The European Pain School (EPS), founded at the University of Siena (Italy) in 2002, is the first and still the premier school intended for students working on basic science and clinical topics related to acute and chronic pain. EPS has an interdisciplinary perspective and a distinct research orientation. Young scientists at the Ph.D. or postdoctoral levels (or equivalent) in all fields of pain science and pain medicine are encouraged to apply.
In the past the basic mechanisms of pain and the neural pathways involved were explored through research on animals and human subjects using well defined noxious stimuli and observing neurophysiological, behavioral and subjective sensory responses. This straightforward approach, however, is not sufficient to understand most of the real-life spontaneous and prolonged pain states that occur in human patients and animals. Rather, chronic pain involves complex and nonlinear functioning of neural and extraneural systems resulting in the maintenance of the pain process.
Long known are inflammatory mechanisms that can induce a prolonged pain state mediated by pain-producing substances of multiple origin including the immune system, with cytokines stimulating peripheral nociceptors or neurons of the central somatosensory system. Prolonged and enhanced activation of the central pain system may also be due to failure of inhibitory controls in the CNS, a likely mechanism in neuropathic pain. Control by both GABA and endogenous opioids may be affected, causing persistent pain and allodynia. Altered control may also be mediated by cytokines released from activated astrocytes and microglia in the CNS.
The mammalian pain system shows a clear sexual dimorphism that may depend on hormonal influences during peri- and postnatal nervous system development, among other causes. This sexual dichotomy has consequences for pain expression and for psychosocial and medical consequences of pain in males and females, including e.g. the process of pain chronification. Recognition of this dichotomy is resulting in developments in pain medicine that take gender into account.
The European Pain School believes in the advancement of interdisciplinary programs for the ultimate benefit of pain patients, disseminating this vision especially among junior investigators interested in basic and clinical research on pain.
Migraine affects 15% of the general population and according to WHO migraine is the third cause of disability in under 50s worldwide. Migraine pain has distinctive features in terms of quality, presentation and others. However, and more importantly, migraine pain is unique as it is the sole type of pain that is efficiently ameliorated by triptans. Despite an enormous effort, the underlying mechanisms of migraine and related headaches (cluster headache and other headaches) remain poorly understood. About 35 years of molecular and clinical research regarding the role of calcitonin gene-related peptide (CGRP) in migraine have resulted in a novel effective approach to the acute treatment and prophylaxis of migraine. The CGRP system has also unique features as CGRP expression has been predicted by analysis of the alternative splicing of the calcitonin gene in the nervous system, and the CGRP receptor requires a RAMP protein for its functioning. The concept of neurogenic inflammation, first proposed in medical research by William Bayliss (1901) and Sir Tomas Lewis (1936), has been developed with the use of the TRPV1 agonist capsaicin and with the study of CGRP-evoked responses in mammals and in man; it has greatly contributed to the current knowledge of migraine pain.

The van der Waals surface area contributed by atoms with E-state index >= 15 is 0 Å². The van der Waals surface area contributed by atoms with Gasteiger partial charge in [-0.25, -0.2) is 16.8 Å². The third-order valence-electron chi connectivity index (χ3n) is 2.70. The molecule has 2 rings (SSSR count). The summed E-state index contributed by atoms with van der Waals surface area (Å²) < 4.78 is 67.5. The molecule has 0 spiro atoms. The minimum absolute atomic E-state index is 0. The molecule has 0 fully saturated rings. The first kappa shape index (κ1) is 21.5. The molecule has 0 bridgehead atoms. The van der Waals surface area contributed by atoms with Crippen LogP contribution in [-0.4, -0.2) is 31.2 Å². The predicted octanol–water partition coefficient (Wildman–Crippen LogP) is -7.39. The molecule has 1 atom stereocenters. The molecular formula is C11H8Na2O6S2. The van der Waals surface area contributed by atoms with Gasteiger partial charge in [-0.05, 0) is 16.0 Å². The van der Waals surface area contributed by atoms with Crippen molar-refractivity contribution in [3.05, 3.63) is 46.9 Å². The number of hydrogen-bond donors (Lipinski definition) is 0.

The 2019 edition of the EPS will address the results that, from basic science to clinical investigation, have paved the way for the recent understanding of migraine pain and its treatment. Moreover, as always, pain in general will be discussed under the different aspects related to the main experimental and clinical conditions.
Anna Maria Aloisi, Siena, Italy
Carlo V. Bellieni, Siena, Italy
Michael Boettger, Wuppertal, Germany
Giancarlo Carli, Siena, Italy
Antonella Ciaramella, Pisa, Italy
Marshall Devor, Jerusalem, Israel
Pierangelo Geppetti, Florence, Italy
Philip Holland, London, United Kingdom
Marzia Malcangio, London, United Kingdom
Karl Messlinger, Erlangen, Germany
Lenaic Monconduit, Clermont-Ferrand, France
Daniela Pietrobon, Padua, Italy
Janosch A. Priebe, Munich, Germany
Peter Reeh, Erlangen, Germany
Cristina Tassorelli, Pavia, Italy
EPS 2018 • Pain: from Fetus to Old Age (10-17 June 2018)
EPS 2017 • CNS vs PNS Contributions to Persistent Pain (4-11 June 2017)
EPS 2016 • Pain: Neurons, Gender and Society (5-12 June 2016)
EPS 2015 • Plasticity in neural processing as a mechanism in chronic pain (7-14 June 2015)
EPS 2014 • Spontaneous versus Evoked Pain in Animals and Humans (8-15 June 2014)
EPS 2013 • Brain Modulation of Pain Experience (9-16 June 2013)
EPS 2012 • Evolution of Concepts on Pain (3-10 June 2012)
EPS 2011 • Pain: Bridging Molecules and Mind (12-19 June 2011)
EPS 2010 • Translating Pain Science into Pain Medicine (30 May - 6 June 2010)
EPS 2009 • Molecular Mechanisms of Pain Response (13-20 June 2009)
EPS 2008 • Hyperexcitable Neurons as Pain Generators (15-22 June 2008)
EPS 2007 • Pain Syndromes: Science and Medical Practice (17-24 June 2007)
EPS 2006 • Pain and the Central Nervous System (12-17 June 2005)
EPS 2005 • Chronic Pain a Disease: The Role of Genes (6-11 June 2005)
EPS 2003 • Chronic Pain a Disease: Novel Scientific Concepts (25-31 October 2003)